Archive for The Forgotten

The Image

Posted in FILM, literature with tags , , , , , on July 23, 2015 by dcairns

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This fortnight’s edition of The Forgotten looks at THE MAN WHO LIES, by writer-director Alain Robbe-Grillet. I’ve meant to write something about him for ages, but never found an angle that made him clear to me. His erotic fantasies — sexy but queasy and dodgy — are presented in detail but never explored as to meaning, and don’t seem particularly connected to his interest in deconstructing narrative. A clue was provided by Mme. Robbe-Grillet’s revelations about her marital life, and I now see Robbe-Grillet as some kind of Hitchcockian fetishist, constructing filmed rituals as a kind of sublimation of the conventional sex drive.

As I explain here.

Hail Satan!

Posted in FILM, Mythology with tags , , , , on July 9, 2015 by dcairns

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SPLAT! Something splodgy happened to the print, so the hand-tinting of the flowers Lyda Borelli is holding in this frame from RAPSODIA SATANICA goes ker-splotch and pinks a great portion of the screen, just for a frame, like Donald Sutherland’s bleeding slide in DON’T LOOK NOW.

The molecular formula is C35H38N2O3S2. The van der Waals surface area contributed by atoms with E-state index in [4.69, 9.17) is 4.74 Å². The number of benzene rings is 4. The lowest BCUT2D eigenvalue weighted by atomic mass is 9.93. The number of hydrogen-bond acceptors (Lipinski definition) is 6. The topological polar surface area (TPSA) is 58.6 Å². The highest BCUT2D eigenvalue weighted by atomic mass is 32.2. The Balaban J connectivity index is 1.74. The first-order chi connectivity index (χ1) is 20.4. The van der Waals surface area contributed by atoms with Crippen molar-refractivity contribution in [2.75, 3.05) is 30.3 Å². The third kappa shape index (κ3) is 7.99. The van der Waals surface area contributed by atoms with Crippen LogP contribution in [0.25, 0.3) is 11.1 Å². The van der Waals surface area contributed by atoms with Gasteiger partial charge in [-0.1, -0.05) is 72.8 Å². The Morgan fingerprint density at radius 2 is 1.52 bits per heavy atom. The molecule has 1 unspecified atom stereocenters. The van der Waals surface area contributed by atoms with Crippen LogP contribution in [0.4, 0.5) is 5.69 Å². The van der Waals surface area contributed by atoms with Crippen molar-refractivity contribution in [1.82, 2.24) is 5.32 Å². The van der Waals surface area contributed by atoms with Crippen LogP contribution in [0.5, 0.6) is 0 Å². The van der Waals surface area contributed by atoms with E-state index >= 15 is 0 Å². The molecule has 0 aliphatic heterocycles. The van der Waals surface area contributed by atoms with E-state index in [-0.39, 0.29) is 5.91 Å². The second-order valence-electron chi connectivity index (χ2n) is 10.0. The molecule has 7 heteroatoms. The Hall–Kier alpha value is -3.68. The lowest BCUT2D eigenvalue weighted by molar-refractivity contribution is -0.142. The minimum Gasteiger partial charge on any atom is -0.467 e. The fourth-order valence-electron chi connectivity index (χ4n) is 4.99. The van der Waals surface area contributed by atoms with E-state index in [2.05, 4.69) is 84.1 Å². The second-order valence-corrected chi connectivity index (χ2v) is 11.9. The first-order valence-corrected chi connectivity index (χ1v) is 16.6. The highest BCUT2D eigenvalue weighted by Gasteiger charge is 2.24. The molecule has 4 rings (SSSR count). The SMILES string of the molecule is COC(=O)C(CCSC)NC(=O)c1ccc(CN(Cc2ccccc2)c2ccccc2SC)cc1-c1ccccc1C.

RAPSODIA SATANICA is the subject of this fortnight’s edition of The Forgotten, here, and you can if you choose watch the whole film (it’s well under an hour and completely delirious).

Incidentally, I had a missed date with Lyda Borelli. Preparing to attend the Milan Film Festival, I looked up cinematic connections with the city, and discovered that she was interred there. I trotted along to the church to pay my respects, but could find no trace of the deceased diva, though there was a scary mummified saint, which made the trip well worthwhile. Now, when I look up Borelli, I find she’s actually buried in Rome, which explains why she stood me up. But the internet DEFINITELY said Milan around 2002, because where else would I have gotten the idea? After all, in 2002, I had never HEARD of Lyda Borelli…

Talking Turkey with Death

Posted in FILM, Mythology with tags , , , , , on June 25, 2015 by dcairns

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Maybe my favourite show at EIFF this year — so far — has been MACARIO, which happens to fit neatly into this fortnight’s edition of The Forgotten. It may be the best-known Roberto Gavaldon film, but let’s face it, there ARE no well-known Roberto Gavaldon films. Based on this evidence, there should be.

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